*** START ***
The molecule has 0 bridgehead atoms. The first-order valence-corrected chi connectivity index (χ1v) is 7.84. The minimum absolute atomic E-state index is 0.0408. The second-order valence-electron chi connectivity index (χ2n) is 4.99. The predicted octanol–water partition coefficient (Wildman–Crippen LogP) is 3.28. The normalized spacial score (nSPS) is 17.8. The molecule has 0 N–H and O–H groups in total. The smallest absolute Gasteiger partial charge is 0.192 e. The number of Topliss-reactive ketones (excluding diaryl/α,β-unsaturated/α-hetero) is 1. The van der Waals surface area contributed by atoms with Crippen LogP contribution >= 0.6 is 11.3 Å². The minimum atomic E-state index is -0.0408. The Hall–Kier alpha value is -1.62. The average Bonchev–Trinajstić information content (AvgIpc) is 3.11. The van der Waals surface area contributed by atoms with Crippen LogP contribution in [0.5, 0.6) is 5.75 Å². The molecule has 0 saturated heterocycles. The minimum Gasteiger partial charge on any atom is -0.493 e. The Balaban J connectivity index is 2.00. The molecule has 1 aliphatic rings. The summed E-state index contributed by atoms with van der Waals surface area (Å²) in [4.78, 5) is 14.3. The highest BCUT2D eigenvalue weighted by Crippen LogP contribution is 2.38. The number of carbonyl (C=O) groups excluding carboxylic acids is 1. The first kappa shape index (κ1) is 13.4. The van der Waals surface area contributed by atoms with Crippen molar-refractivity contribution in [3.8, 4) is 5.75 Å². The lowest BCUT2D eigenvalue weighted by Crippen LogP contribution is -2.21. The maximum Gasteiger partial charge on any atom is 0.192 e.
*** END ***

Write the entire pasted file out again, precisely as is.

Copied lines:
The molecule has 0 bridgehead atoms. The first-order valence-corrected chi connectivity index (χ1v) is 7.84. The minimum absolute atomic E-state index is 0.0408. The second-order valence-electron chi connectivity index (χ2n) is 4.99. The predicted octanol–water partition coefficient (Wildman–Crippen LogP) is 3.28. The normalized spacial score (nSPS) is 17.8. The molecule has 0 N–H and O–H groups in total. The smallest absolute Gasteiger partial charge is 0.192 e. The number of Topliss-reactive ketones (excluding diaryl/α,β-unsaturated/α-hetero) is 1. The van der Waals surface area contributed by atoms with Crippen LogP contribution >= 0.6 is 11.3 Å². The minimum atomic E-state index is -0.0408. The Hall–Kier alpha value is -1.62. The average Bonchev–Trinajstić information content (AvgIpc) is 3.11. The van der Waals surface area contributed by atoms with Crippen LogP contribution in [0.5, 0.6) is 5.75 Å². The molecule has 0 saturated heterocycles. The minimum Gasteiger partial charge on any atom is -0.493 e. The Balaban J connectivity index is 2.00. The molecule has 1 aliphatic rings. The summed E-state index contributed by atoms with van der Waals surface area (Å²) in [4.78, 5) is 14.3. The highest BCUT2D eigenvalue weighted by Crippen LogP contribution is 2.38. The number of carbonyl (C=O) groups excluding carboxylic acids is 1. The first kappa shape index (κ1) is 13.4. The van der Waals surface area contributed by atoms with Crippen molar-refractivity contribution in [3.8, 4) is 5.75 Å². The lowest BCUT2D eigenvalue weighted by Crippen LogP contribution is -2.21. The maximum Gasteiger partial charge on any atom is 0.192 e.